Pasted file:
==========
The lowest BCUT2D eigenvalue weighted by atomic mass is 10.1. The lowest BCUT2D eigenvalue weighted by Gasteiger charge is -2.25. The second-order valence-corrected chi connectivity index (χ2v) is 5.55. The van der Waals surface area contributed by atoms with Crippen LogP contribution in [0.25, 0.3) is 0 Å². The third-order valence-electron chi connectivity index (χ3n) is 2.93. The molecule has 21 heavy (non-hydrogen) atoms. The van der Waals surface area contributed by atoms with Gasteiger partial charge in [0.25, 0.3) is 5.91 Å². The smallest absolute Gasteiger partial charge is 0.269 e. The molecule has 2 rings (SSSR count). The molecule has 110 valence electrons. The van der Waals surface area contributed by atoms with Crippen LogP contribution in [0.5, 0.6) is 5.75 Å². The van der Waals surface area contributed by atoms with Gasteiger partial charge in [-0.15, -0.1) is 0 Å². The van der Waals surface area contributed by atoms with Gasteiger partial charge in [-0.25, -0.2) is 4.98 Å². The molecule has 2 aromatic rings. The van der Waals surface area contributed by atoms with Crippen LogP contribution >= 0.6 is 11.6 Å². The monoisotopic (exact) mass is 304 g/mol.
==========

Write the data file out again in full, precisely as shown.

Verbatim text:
The lowest BCUT2D eigenvalue weighted by atomic mass is 10.1. The lowest BCUT2D eigenvalue weighted by Gasteiger charge is -2.25. The second-order valence-corrected chi connectivity index (χ2v) is 5.55. The van der Waals surface area contributed by atoms with Crippen LogP contribution in [0.25, 0.3) is 0 Å². The third-order valence-electron chi connectivity index (χ3n) is 2.93. The molecule has 21 heavy (non-hydrogen) atoms. The van der Waals surface area contributed by atoms with Gasteiger partial charge in [0.25, 0.3) is 5.91 Å². The smallest absolute Gasteiger partial charge is 0.269 e. The molecule has 2 rings (SSSR count). The molecule has 110 valence electrons. The van der Waals surface area contributed by atoms with Crippen LogP contribution in [0.5, 0.6) is 5.75 Å². The van der Waals surface area contributed by atoms with Gasteiger partial charge in [-0.15, -0.1) is 0 Å². The van der Waals surface area contributed by atoms with Gasteiger partial charge in [-0.25, -0.2) is 4.98 Å². The molecule has 2 aromatic rings. The van der Waals surface area contributed by atoms with Crippen LogP contribution >= 0.6 is 11.6 Å². The monoisotopic (exact) mass is 304 g/mol.